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Employment law in Europe, the need-to-know guide This month - Germany

Employment law in Europe, the need-to-know guide This month - Germany

By Dónall Breen - 21 December 2017

This is part two in a series of articles exploring the employment law regime in jurisdictions where businesses may be considering moving some of their staff post-Brexit. It is intended to provide a high-level overview of the local regime, drawing out the main legal requirements to consider. This month’s focus: Germany.

Verdict – As one of the industrial powerhouses of Europe, Germany is well used to dealing with employment issues. Relations between employers and employees are extensively regulated and German labour law is best referred to as “employee protection law”. There are notable key differences with the UK, such as the requirement for works councils in certain businesses and the termination procedure generally requiring more thought, planning and justification to avoid costly litigation. Nonetheless, as a fellow member of the EU, many of the fundamental employment rights will be familiar, such as annual leave entitlement, prohibition on discrimination and maternity rights.

Quick Facts

  • Language – German
  • Legal System – Civil Law
  • Currency – Euro
  • Population – 82.6 million (Berlin – 3.2m, Hamburg – 1.7m, Munich – 1.4m)

 

Overview – Employment Relationship

Probation periods

Probation periods must be agreed before the contract is signed. A probation period may last for up to six months. During the probation period, either party can legally terminate the contract with two weeks’ notice without stating a reason. Nevertheless, the parties could also agree a longer period of notice.

Contracts of employment

A written documentation of the terms and conditions is not required by law. However, employment contract clauses are subject to strict legal and judicial review so a written documentation is recommended for reasons of legal certainty in case of a dispute.

Minimum wage requirements

The current national minimum wage for a full-time adult employee is €8.84 per hour. Exceptions can be made for interns, apprentices, employees under 18, voluntary workers and long-term unemployed people.

Registration with authorities

Employers must request certain information from employees prior to the start of employment and usually registration must happen within the first 6 weeks of work.

Taxes and employment related charges

The employer must pay approximately half of the employee´s statutory pension, statutory health insurance, public unemployment insurance, public nursing care insurance and statutory accident insurance. The overall burden for social security adds up to 21.1% of an employee’s gross remuneration. As the costs are shared between employer and employee, part of the cost is deducted from the gross remuneration of the employee.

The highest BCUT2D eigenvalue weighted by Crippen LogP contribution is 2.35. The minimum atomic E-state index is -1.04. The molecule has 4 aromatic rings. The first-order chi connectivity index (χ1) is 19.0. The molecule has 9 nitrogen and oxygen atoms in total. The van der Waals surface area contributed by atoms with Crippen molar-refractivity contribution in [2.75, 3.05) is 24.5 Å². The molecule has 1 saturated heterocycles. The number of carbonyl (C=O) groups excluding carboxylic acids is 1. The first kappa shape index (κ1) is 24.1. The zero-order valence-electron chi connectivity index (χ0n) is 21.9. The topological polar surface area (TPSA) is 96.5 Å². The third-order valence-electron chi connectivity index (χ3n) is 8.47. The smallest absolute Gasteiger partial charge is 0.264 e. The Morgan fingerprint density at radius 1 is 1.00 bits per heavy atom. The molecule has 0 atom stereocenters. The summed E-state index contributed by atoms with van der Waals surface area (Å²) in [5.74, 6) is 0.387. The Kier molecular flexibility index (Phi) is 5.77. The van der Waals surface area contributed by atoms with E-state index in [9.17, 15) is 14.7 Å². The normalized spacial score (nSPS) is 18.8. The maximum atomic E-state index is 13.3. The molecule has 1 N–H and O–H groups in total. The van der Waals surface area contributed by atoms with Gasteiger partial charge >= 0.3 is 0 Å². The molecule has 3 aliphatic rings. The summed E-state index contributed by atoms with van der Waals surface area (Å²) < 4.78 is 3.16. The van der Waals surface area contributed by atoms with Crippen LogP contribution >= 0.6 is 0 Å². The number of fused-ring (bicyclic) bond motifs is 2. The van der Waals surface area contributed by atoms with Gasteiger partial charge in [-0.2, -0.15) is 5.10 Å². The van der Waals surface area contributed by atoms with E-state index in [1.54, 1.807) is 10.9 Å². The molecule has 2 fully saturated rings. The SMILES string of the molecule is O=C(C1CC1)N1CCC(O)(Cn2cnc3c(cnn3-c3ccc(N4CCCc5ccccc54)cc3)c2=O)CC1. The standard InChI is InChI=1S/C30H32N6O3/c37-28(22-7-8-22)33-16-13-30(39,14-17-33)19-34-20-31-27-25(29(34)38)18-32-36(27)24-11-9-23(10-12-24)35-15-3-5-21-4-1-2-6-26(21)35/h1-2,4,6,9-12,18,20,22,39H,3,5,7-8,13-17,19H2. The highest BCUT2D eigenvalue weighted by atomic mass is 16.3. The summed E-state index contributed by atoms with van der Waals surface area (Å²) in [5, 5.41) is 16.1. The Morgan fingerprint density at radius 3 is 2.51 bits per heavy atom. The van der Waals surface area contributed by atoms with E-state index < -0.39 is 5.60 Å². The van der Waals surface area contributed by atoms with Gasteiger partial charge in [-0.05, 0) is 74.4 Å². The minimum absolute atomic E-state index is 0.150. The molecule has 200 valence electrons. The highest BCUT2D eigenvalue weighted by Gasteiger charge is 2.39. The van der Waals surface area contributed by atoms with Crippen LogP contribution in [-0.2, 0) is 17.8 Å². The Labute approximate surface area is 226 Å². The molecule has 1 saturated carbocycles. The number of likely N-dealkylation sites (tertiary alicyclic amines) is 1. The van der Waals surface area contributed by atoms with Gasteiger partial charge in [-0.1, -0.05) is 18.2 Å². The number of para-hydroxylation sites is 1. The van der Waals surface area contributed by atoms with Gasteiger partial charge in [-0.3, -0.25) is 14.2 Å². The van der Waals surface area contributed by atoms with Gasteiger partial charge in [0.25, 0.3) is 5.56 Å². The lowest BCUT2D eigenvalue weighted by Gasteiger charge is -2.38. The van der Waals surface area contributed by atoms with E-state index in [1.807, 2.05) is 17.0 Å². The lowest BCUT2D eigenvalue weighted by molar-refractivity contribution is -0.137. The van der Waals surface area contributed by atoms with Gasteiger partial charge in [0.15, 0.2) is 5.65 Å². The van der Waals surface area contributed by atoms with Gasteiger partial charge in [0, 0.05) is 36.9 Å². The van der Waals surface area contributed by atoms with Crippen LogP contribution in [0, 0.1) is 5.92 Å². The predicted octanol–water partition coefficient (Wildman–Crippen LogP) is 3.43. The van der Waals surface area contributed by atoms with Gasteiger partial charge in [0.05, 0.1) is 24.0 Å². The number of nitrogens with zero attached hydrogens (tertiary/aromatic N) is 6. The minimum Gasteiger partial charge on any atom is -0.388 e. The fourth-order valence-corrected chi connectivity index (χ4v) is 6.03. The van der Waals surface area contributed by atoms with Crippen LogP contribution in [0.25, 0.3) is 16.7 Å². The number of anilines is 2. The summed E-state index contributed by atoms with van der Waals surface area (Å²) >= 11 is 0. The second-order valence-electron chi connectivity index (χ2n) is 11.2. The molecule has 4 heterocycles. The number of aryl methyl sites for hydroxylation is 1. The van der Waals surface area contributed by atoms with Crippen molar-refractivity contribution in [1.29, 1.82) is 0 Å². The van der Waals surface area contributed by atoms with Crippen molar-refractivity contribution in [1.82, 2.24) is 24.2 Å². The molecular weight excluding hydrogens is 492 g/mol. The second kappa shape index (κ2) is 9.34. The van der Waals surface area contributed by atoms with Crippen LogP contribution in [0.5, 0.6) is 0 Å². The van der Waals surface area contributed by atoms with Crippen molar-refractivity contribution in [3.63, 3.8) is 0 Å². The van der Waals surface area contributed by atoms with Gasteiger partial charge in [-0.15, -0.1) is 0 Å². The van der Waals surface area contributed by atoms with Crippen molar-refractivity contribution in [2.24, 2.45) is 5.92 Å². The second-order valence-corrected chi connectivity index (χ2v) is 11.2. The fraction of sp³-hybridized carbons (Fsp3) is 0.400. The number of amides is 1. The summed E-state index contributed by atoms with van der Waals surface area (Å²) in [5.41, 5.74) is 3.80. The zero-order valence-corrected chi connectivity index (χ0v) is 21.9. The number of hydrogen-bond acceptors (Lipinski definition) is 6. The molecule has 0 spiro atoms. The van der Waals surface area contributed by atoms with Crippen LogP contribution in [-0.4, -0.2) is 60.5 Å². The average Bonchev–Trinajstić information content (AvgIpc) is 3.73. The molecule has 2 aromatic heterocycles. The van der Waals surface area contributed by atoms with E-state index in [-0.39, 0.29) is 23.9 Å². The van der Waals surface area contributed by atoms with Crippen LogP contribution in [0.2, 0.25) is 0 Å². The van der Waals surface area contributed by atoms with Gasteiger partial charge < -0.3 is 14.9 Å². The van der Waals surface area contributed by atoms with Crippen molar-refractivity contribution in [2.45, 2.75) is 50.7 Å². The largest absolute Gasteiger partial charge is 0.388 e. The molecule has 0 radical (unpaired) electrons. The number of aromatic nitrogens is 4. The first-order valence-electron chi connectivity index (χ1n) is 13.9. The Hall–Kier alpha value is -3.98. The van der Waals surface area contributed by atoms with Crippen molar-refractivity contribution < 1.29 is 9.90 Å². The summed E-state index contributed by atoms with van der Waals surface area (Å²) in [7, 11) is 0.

Works council

Employees can choose to set up a works council in all private sector workplaces with at least five employees. Works councils provide representation for employees at the workplace and they have substantial powers – extending to an effective right of veto and co-determination on some issues. Although not formally union bodies, union members normally play a key role within them.

Overview – Termination

Termination

If the company employs less than ten people, employment can be terminated on notice (provided there is no discrimination or bad faith).

However, if the employee has been employed for more than six months and the company employs more than ten employees, the termination is more heavily regulated. In these circumstances, the employee may be terminated only for a “particular reason”. The particular reasons set out in the law include the employee’s personal situation (e.g. long-term sick leave), behaviour of the employee (e.g. theft or fraud to the detriment of the employer) or reasons related to the business (e.g. the employer’s decision to restructure the business, which reduces the number of positions).

There is special protection against dismissal for pregnant women, women after having their child, mothers or fathers who use their right to parental leave, members of the works council, disabled people, data protection officers and apprentices.

Notice periods

Both parties must adhere to the period of notice in the employment contract or, in case they did not agreed on one, the statutory period of notice. If the termination reason is “important”, there is a right to terminate the contract without notice.

The statutory minimum notice for an employee depends on their length of service. It ranges from two weeks’ notice for those on probation to seven months’ notice for those with more than twenty years of service.

Compensation for breach of rules

In case of a termination for operational reasons, the employee is entitled by law to a compensation amounting to half of their average monthly salary for each year of service. If an employee is dismissed for personal grounds or for reasons of behaviour, such a compensation is not required by law. However, if an employee is dismissed in breach of the rules for terminations and files a complaint against unfair dismissal, the court can award compensation to the employee depending on the employee´s seniority, monthly income and the degree of the employer´s breach.

This article was written in conjunction with our Littler Global partners in Germany, vangard. If you require further information, please contact vangard on j.becker@vangard.de.